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Original research
Feasibility and sustainability of working in different types of jobs after total hip arthroplasty: analysis of longitudinal data from two cohorts
  1. Elena Zaballa1,2,
  2. Georgia Ntani1,2,
  3. E Clare Harris1,2,
  4. Anne Lübbeke3,4,
  5. Nigel K Arden1,4,
  6. Didier Hannouche3,
  7. Cyrus Cooper1,5,
  8. Karen Walker-Bone1,2
  1. 1MRC Lifecourse Epidemiology Centre, University of Southampton, Southampton, UK
  2. 2MRC Versus Arthritis Centre for Musculoskeletal Health and Work, University of Southampton, Southampton, UK
  3. 3Division of Orthopaedic Surgery and Traumatology, Geneva University Hospitals and University of Geneva, Geneva, Switzerland
  4. 4Nuffield Department of Orthopaedics, Rheumatology and Musculoskeletal Sciences, University of Oxford, Oxford, UK
  5. 5NIHR Oxford Biomedical Research Centre, University of Oxford, Oxford, UK
  1. Correspondence to Elena Zaballa, MRC Lifecourse Epidemiology Centre, University of Southampton, Southampton SO16 6YD, UK; ez{at}mrc.soton.ac.uk

Abstract

Objectives To investigate the rates of return to work and workability among working-age people following total hip arthroplasty (THA).

Methods Participants from the Geneva Arthroplasty Registry and the Clinical Outcomes for Arthroplasty Study aged 18–64 years when they had primary THA and with at least 5 years’ follow-up were mailed a questionnaire 2017–2019. Information was collected about preoperative and post-THA employment along with exposure to physically demanding activities at work or in leisure. Patterns of change of job were explored. Survival analyses using Cox proportional hazard models were created to explore risk factors for having to stop work because of difficulties with the replaced hip.

Results In total, 825 returned a questionnaire (response 58%), 392 (48%) men, mean age 58 years, median follow-up 7.5 years post-THA. The majority (93%) of those who worked preoperatively returned to work, mostly in the same sector but higher rates of non-return (36%–41%) were seen among process, plant and machine operatives and workers in elementary occupations. 7% reported subsequently leaving work because of their replaced hip and the risk of this was strongly associated with: standing >4 hours/day (HR 3.81, 95% CI 1.62 to 8.96); kneeling/squatting (HR 3.32, 95% CI 1.46 to 7.55) and/or carrying/lifting ≥10 kg (HR 5.43, 95% CI 2.29 to 12.88).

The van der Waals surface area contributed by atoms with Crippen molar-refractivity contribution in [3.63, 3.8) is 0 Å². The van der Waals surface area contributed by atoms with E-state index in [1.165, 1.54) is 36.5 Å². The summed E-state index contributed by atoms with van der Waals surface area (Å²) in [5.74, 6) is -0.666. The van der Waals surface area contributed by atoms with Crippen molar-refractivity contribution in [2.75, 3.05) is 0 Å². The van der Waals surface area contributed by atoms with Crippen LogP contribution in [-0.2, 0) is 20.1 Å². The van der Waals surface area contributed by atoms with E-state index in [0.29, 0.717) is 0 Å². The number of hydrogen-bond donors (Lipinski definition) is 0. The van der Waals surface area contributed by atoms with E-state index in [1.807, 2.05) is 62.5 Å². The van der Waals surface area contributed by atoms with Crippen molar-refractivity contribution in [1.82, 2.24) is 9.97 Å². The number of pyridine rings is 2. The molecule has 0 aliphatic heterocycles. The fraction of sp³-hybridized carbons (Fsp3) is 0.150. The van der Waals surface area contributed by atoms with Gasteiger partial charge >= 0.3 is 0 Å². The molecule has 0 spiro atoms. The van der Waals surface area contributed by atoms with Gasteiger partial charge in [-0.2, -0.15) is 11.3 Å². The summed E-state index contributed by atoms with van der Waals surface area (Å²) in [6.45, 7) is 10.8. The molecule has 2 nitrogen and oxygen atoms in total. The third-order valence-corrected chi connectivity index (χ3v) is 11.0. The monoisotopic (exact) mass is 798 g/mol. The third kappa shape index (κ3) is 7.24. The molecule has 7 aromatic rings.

Conclusions It may be more difficult to return to some (particularly physically demanding) jobs post-THA than others. Rehabilitation may need to be targeted to these types of workers or it may be that redeployment or job change counselling are required.

  • epidemiology
  • occupational health
  • longitudinal studies
  • osteoarthritis
  • exercise

Data availability statement

Data are available on reasonable request. The dataset containing occupational and leisure information on the Clinical Outcomes in Arthroplasty Study is subject to MRC confidentiality and data sharing regulations. Researchers requesting access to the data may contact KWB (kwb@mrc.soton.ac.uk) and NKA (nigel.arden@ndorms.ox.ac.uk). Researchers requesting access to Geneva Arthroplasty Registry data may contact AL (anne.lubbekewolff@hcuge.ch).

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Data availability statement

Data are available on reasonable request. The dataset containing occupational and leisure information on the Clinical Outcomes in Arthroplasty Study is subject to MRC confidentiality and data sharing regulations. Researchers requesting access to the data may contact KWB (kwb@mrc.soton.ac.uk) and NKA (nigel.arden@ndorms.ox.ac.uk). Researchers requesting access to Geneva Arthroplasty Registry data may contact AL (anne.lubbekewolff@hcuge.ch).

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Footnotes

  • Contributors KWB, GN, ECH and EZ contributed to the conception and design of the study. GN and EZ conducted the statistical analyses. EZ wrote the first draft of the manuscript, and all the authors revised critically the manuscript and approved the final version. KWB is responsible for the overall content of this study.

  • Funding This study was funded by MRC versus Arthritis (formerly Arthritis Research UK) Centre for Musculoskeletal Health and Work award (ref 22090).

  • Competing interests None declared.

  • Provenance and peer review Not commissioned; externally peer reviewed.

  • Supplemental material This content has been supplied by the author(s). It has not been vetted by BMJ Publishing Group Limited (BMJ) and may not have been peer-reviewed. Any opinions or recommendations discussed are solely those of the author(s) and are not endorsed by BMJ. BMJ disclaims all liability and responsibility arising from any reliance placed on the content. Where the content includes any translated material, BMJ does not warrant the accuracy and reliability of the translations (including but not limited to local regulations, clinical guidelines, terminology, drug names and drug dosages), and is not responsible for any error and/or omissions arising from translation and adaptation or otherwise.

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